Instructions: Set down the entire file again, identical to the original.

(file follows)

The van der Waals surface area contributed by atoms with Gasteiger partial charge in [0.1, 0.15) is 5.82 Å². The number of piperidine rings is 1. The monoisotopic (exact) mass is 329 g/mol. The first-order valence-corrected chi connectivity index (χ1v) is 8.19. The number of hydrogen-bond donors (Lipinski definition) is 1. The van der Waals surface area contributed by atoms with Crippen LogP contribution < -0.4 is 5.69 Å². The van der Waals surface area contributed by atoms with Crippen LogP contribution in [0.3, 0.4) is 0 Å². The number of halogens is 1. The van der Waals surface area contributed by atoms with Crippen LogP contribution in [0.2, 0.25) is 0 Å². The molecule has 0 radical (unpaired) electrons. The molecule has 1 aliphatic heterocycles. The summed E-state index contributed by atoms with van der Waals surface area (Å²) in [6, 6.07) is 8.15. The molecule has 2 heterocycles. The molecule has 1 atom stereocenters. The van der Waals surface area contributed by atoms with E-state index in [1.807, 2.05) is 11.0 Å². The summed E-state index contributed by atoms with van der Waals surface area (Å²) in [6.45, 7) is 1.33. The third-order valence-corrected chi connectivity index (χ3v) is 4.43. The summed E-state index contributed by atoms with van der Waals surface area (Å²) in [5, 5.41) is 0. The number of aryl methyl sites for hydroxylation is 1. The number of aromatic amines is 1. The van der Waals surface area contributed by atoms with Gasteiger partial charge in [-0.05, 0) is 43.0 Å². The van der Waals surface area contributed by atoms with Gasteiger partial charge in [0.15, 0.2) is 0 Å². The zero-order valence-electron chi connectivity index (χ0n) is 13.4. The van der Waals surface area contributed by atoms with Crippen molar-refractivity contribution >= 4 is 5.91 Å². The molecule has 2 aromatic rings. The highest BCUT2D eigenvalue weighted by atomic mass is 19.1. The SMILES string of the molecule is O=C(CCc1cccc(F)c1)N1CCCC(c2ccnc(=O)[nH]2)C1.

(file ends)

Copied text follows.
The van der Waals surface area contributed by atoms with Gasteiger partial charge in [0.1, 0.15) is 5.82 Å². The number of piperidine rings is 1. The monoisotopic (exact) mass is 329 g/mol. The first-order valence-corrected chi connectivity index (χ1v) is 8.19. The number of hydrogen-bond donors (Lipinski definition) is 1. The van der Waals surface area contributed by atoms with Crippen LogP contribution < -0.4 is 5.69 Å². The van der Waals surface area contributed by atoms with Crippen LogP contribution in [0.3, 0.4) is 0 Å². The number of halogens is 1. The van der Waals surface area contributed by atoms with Crippen LogP contribution in [0.2, 0.25) is 0 Å². The molecule has 0 radical (unpaired) electrons. The molecule has 1 aliphatic heterocycles. The summed E-state index contributed by atoms with van der Waals surface area (Å²) in [6, 6.07) is 8.15. The molecule has 2 heterocycles. The molecule has 1 atom stereocenters. The van der Waals surface area contributed by atoms with E-state index in [1.807, 2.05) is 11.0 Å². The summed E-state index contributed by atoms with van der Waals surface area (Å²) in [6.45, 7) is 1.33. The third-order valence-corrected chi connectivity index (χ3v) is 4.43. The summed E-state index contributed by atoms with van der Waals surface area (Å²) in [5, 5.41) is 0. The number of aryl methyl sites for hydroxylation is 1. The number of aromatic amines is 1. The van der Waals surface area contributed by atoms with Gasteiger partial charge in [-0.05, 0) is 43.0 Å². The van der Waals surface area contributed by atoms with Gasteiger partial charge in [0.15, 0.2) is 0 Å². The zero-order valence-electron chi connectivity index (χ0n) is 13.4. The van der Waals surface area contributed by atoms with Crippen molar-refractivity contribution >= 4 is 5.91 Å². The molecule has 2 aromatic rings. The highest BCUT2D eigenvalue weighted by atomic mass is 19.1. The SMILES string of the molecule is O=C(CCc1cccc(F)c1)N1CCCC(c2ccnc(=O)[nH]2)C1.